Rumor has it that the Supreme Court's ruling on ObamaCare is due ... oh, any day now ... although regular court-watchers don't expect a decision until the end of June.
Many analysts have already focused on what happens if the law is partly or fully struck down -- a range of public programs will be in flux, patients will face significant upheaval and states will deploy patchwork contingency plans.
So "Road to Reform" is going to head in the opposite direction: Here's a reminder of what comes next for California if the law stands.
Overall: Relatively Speedy Implementation has Golden State in Pole Position
California has moved fairly aggressively to implement the Affordable Care Act's reforms. The state was the first to enact a health benefit exchange, already has the nation's largest Pre-Existing Coverage Insurance Plan, and last year began offering coverage to low-income individuals ahead of the scheduled Medi-Cal expansion in 2014.
(The California HealthCare Foundation, California Healthline's publisher, offers a collection of studies that further detail the reforms already implemented in the state.)
And on paper, the Supreme Court's ruling on ObamaCare may matter less for the Golden State than others. Gov. Jerry Brown's administration has suggested that if the ACA is overturned, California would keep or carry out its own package of health reforms, such as enacting universal coverage. However, that may be overly optimistic, considering the state's difficult financial situation and repeated failures to pass comprehensive health reform in recent years.
So upholding the ACA would remove some clear budget pressures; it also would push California to close the gap on some reforms that have been left in limbo. For example, although California led the way in creating a health exchange, the state still hasn't signed a contract with an IT vendor to actually build the infrastructure -- more than two months after its self-imposed deadline passed.
Health Insurance: 3.4 Million Would Gain Coverage
Of course, there are a slew of still-pending ACA reforms, from ObamaCare's planned Medicaid expansion to the controversial individual mandate, which would take effect if the law is allowed to stand. A handful of studies have examined these changes, generally concluding that they would be positive for California residents and businesses.
Drawing on Census Bureau and Congressional Budget Office data, Peter Long from the Blue Shield of California Foundation and MIT economist Jonathan Gruber last year modeled the ACA's impact on the Golden State. According to their predictive model, the law by 2016 would:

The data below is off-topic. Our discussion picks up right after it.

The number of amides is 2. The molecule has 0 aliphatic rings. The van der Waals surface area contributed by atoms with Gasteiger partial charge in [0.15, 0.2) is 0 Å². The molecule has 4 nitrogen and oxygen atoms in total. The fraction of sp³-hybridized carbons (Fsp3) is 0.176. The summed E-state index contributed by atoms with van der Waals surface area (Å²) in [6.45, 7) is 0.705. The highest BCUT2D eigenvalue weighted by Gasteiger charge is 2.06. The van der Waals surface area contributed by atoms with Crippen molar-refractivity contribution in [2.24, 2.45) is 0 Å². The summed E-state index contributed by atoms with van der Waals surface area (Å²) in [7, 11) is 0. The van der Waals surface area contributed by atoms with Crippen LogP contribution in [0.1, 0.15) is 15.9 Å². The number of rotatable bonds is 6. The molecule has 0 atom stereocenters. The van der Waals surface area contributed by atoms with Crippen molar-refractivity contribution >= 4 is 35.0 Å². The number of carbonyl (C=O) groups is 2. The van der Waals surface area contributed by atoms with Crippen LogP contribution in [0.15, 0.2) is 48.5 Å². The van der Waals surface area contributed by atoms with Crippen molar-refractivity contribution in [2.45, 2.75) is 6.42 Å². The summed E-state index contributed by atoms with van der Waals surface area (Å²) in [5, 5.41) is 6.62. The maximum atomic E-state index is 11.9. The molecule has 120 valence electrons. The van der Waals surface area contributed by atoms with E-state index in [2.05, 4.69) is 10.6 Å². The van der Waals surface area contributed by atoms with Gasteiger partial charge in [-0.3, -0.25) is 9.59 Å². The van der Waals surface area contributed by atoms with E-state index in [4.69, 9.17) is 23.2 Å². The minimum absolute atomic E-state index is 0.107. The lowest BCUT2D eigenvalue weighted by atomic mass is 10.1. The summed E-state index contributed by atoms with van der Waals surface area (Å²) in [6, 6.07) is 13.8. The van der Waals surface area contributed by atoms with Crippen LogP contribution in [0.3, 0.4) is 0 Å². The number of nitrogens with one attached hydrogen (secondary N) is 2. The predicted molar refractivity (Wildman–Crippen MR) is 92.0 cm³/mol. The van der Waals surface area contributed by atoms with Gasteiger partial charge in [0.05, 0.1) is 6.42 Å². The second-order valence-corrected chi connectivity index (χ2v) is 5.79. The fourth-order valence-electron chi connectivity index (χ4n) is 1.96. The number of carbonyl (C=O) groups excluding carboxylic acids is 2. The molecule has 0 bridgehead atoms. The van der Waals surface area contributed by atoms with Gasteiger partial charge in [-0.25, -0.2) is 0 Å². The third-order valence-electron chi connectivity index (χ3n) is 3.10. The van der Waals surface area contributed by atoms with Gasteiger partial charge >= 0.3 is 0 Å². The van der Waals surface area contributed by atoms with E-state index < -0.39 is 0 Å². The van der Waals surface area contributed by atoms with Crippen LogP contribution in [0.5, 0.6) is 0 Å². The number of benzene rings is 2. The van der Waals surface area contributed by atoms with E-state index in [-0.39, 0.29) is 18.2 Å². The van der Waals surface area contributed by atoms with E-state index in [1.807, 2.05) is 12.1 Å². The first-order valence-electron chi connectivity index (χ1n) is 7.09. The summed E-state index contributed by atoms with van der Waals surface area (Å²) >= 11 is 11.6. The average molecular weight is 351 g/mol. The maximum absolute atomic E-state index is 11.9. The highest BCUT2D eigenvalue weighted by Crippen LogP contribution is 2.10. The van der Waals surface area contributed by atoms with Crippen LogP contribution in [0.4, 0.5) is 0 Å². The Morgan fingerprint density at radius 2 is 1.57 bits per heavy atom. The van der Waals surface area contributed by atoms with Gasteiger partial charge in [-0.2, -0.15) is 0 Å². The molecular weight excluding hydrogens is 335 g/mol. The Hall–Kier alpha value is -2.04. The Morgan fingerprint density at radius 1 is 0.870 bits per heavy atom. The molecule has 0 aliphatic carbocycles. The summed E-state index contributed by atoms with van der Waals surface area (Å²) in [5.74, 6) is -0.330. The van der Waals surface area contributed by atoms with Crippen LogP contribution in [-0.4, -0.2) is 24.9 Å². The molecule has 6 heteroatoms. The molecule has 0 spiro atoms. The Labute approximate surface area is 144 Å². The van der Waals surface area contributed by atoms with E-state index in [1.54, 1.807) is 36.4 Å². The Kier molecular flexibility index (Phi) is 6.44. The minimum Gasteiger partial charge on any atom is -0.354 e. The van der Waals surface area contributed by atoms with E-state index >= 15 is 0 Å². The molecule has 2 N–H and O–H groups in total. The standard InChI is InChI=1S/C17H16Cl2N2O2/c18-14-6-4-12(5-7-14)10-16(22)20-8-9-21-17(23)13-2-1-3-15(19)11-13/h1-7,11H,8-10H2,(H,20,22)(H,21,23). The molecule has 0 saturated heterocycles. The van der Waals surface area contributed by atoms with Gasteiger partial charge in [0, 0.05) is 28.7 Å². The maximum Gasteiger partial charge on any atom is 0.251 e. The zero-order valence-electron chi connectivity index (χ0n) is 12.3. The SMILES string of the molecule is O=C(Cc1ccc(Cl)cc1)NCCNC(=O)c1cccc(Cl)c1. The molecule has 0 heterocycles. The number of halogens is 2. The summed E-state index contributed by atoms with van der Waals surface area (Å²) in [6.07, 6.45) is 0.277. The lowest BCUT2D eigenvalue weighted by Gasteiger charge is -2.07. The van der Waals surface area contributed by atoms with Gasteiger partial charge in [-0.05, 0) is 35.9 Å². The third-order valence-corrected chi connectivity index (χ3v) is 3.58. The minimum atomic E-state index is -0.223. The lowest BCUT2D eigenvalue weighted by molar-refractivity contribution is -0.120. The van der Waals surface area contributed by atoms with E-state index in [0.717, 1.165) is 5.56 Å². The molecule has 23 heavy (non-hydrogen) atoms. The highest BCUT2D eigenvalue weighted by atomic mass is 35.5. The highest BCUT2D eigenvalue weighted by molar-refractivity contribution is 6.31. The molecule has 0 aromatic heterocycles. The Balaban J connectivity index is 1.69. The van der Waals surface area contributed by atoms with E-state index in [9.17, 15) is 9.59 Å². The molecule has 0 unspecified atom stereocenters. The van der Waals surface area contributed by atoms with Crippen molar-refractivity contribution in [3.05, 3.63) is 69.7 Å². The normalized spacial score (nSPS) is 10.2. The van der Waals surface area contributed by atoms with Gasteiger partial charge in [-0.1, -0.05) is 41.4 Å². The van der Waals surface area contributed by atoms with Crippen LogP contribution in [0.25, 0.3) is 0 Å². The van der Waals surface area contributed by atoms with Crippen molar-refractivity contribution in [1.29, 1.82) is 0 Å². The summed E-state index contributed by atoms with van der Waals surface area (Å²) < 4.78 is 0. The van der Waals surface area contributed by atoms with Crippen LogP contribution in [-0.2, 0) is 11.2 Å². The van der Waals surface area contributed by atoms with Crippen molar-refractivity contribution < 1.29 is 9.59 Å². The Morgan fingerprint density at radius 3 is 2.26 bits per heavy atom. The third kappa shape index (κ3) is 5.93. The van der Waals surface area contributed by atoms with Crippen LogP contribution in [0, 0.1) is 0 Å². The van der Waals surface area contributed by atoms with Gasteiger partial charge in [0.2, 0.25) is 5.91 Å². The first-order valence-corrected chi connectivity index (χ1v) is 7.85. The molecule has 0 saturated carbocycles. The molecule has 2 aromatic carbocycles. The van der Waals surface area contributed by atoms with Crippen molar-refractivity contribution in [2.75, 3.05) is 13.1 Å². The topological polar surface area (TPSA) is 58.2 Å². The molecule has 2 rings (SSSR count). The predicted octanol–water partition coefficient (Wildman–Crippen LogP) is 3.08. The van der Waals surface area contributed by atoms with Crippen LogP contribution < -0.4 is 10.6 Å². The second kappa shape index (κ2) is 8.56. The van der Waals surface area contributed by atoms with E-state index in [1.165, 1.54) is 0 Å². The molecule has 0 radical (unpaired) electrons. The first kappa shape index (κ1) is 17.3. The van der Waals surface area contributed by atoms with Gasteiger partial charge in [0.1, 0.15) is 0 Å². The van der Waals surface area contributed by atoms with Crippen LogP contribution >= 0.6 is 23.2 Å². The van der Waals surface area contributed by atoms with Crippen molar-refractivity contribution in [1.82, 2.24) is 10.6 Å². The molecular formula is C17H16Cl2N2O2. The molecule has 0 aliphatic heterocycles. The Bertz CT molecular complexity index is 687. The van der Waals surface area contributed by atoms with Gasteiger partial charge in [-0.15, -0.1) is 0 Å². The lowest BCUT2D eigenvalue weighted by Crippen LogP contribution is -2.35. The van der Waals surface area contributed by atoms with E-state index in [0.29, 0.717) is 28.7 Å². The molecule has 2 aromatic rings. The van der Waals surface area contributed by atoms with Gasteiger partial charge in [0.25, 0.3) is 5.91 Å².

- More than halve the number of the state's uninsured, from 6.53 million to 3.10 million;
- Reduce employers' health insurance spending by 6%; and
- Add about $280 in average economic benefits to each household.
"No state has as much to gain from health reform as California," according to Long, "but we will need to work hard ... to make good on its promise."
Employment: Nearly 100,000 New Jobs
The trickle-down effect of reform also would boost state employers, according to a recent report from the Bay Area Council Economic Institute. BACEI concluded that if the law had been fully implemented in 2010, the Golden State would have added nearly 100,000 jobs that year, mostly in Southern California.
Study co-authors Jon Haveman and Micah Weinberg contend that the ACA would boost California's spending on health care and other medical services, and infuse other parts of the economy, spurring employment gains.
Weinberg added that the findings are "perhaps surprising to a lot of folks in the public debate where the Affordable Care Act is sometimes called 'job-killing.' But there is no evidence for those claims."
What California Loses
But some warn that the ACA is bad medicine for the Golden State: too much new spending and not enough return.
For example, the Cato Institute's Michael Cannon -- expressing his broader pessimism about the law -- cautions that workers in California would face marginal tax rates in excess of 50% under the ACA. He also cites a 2003 study by the Public Policy Institute of California, suggesting that an employer mandate in California could lead to job loss. (However, the ACA's mandate imposes significantly less-expensive penalties than the proposal reviewed by PPIC in 2003, and a similar mandate imposed in Massachusetts has not led to job loss.)
Others suggest that studies celebrating the ACA's impact on California are overly positive. According to John Graham, a health care economist with the Pacific Research Institute, BACEI's findings suggest that many new jobs created under the ACA will be in the Sacramento area. Graham wonders how many of the new jobs "are not going to be delivering health care to patients but are going to be bureaucrats working in the state government or in the county government complying with federal regulations?"